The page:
Figuring out the topic for my blog? Piece of cake.
Wondering where to begin? Not quite as easy…at least, until today.
Now, the rule of all good writing, is never open your book with backstory. Always start with a bang – at the point where a character’s life is about to change (Snappy dialogue helps).
My intro? An agent likes my book!
Well, at least the first three chapters and synopsis, which I’d submitted to her, following a successful pitch online via Toronto Romance Writers (a chapter of the Romance Writers of America). I’d joined a couple years ago, but only this year decided to make a concerted effort to actually attend the monthly chapter meetings, workshops and seminars.
During one of the monthly meetings, we’d met with an agent flown in from the US, and she spoke with us about industry do’s and dont’s when seeking representation, and also agreed to field our pitches for our current WIP (work’s in progress).
Of those in my chapter who elected to take her up on her offer, my pitch was one of the few that made the cut, so I’d then sent in the first three chapters of my manuscript along with the full synopsis. After a few weeks of hearing nothing, I’d given up hope that I would then advance to the next stage (full manuscript submission).
At least, until yesterday when I’d received an email from said agent asking for a full manuscript submission of my romance novel: The Sweetest Victory.
I was also feeling a bit pessimistic about whether or not I’d hear back from her as I’d previously submitted this manuscript (roughly the first 45 pages +synopsis) to three separate writing contests earlier in the year and received varying/mixed results (more on this in a future blog entry).
But here she was saying, “I’d really enjoyed the read and would love to read the rest of your book!” Words that had me leap up and do a giddy, spastic victory (Hah! See what I did there?) dance.
As this was my first every pitch/attempt at securing literary representation, the fact that I’d successfully passed the pitch round, as well as the second round with the first three chapters/synopsis – receiving a follow-up request for the WHOLE book is a HUGE deal.
It means I am quite possibly one step closer to potentially getting published.
Why do you need an agent? Can’t you get published without one?
In the day and age of self-publishing? Yes, but they certainly do help. Agents know the industry and the people in it. And all of the large traditional publishing houses (where you ideally would like your book to end up) won’t even look at you (90% of the time) without one.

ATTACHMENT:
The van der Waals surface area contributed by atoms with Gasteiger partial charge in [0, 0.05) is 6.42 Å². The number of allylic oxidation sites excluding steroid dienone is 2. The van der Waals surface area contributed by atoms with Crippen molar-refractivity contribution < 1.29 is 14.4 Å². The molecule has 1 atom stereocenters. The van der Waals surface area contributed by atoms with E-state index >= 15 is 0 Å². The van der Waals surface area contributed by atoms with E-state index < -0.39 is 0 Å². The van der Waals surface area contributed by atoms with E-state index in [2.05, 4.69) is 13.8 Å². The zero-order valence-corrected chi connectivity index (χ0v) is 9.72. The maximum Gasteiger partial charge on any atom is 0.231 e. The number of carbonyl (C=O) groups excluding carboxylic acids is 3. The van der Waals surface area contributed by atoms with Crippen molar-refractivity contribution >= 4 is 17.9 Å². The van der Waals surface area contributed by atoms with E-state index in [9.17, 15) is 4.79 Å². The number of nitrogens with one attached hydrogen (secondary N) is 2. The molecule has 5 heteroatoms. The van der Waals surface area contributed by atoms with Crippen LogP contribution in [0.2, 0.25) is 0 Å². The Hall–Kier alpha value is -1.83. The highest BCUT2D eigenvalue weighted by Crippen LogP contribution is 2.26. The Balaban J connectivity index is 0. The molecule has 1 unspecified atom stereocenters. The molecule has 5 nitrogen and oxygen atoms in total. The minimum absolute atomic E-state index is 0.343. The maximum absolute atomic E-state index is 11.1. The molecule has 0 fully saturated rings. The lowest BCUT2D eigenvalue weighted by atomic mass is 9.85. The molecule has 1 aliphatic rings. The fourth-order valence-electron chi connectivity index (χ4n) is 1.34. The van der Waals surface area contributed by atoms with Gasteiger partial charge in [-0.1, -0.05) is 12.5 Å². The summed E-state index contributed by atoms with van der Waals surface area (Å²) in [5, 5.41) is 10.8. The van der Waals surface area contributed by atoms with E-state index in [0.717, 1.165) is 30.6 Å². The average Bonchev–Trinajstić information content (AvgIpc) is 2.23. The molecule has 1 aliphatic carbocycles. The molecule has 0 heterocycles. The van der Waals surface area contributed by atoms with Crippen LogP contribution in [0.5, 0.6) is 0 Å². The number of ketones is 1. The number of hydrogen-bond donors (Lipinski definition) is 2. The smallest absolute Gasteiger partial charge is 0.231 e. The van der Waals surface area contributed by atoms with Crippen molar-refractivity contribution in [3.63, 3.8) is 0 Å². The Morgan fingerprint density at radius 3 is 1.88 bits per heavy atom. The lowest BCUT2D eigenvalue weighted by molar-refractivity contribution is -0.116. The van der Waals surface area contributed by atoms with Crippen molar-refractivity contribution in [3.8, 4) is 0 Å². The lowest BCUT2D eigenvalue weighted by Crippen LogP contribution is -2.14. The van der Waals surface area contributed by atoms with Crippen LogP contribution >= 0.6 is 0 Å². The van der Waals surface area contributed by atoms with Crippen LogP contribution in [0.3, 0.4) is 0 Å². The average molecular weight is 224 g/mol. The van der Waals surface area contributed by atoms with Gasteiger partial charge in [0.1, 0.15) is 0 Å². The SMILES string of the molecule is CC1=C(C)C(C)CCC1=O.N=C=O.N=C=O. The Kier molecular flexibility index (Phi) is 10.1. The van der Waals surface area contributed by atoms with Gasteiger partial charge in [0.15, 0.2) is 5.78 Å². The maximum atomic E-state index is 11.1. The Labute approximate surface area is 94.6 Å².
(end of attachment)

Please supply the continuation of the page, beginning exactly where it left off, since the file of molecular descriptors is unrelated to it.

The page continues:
Ok, fine. But what do they do?
Agents typically specialize in genres, therefore they’ll know which editors to pitch/market your book to, what’s hot and what’s not in the current publishing market, and they’ll also know how to fine tune all the kinks in your manuscript and synopsis to increase your chances of joining the prestigious ranks of the PUBLISHED elite!
So they get your foot in the door. Then what? Doesn’t sound like much of a trade-off to me.
Well, an agent’s job just doesn’t end there. Once you have an offer on the table, they are your advocates that fight for your ‘writes’ (hah!) as an author, helping you secure the best deal for YOU (and themselves). Not the publishers. Navigating the complicated legalese that would invariably have most people going cross-eyed with trying to decode and translate the complicated contract into layman’s.
Added to that, if you’re a newbie first timer, like myself, you’ll need someone to hold your hand and to help you navigate through the complicated process of book editing and publishing. It’s not a simple, let’s bang this out in a weekend sort of thing. A single book with an average word count (60K) could eat up MONTHS of your time.
Rewrites, rewrites and more rewrites. Cover concept and design. Formatting. and then finally publication and marketing. The list goes. Literary agents have run the gamut before and know all the quirky in’s and out’s that you could otherwise find quite overwhelming.
So, having said that, fingers crossed I finally get one of my very, very own! 🙂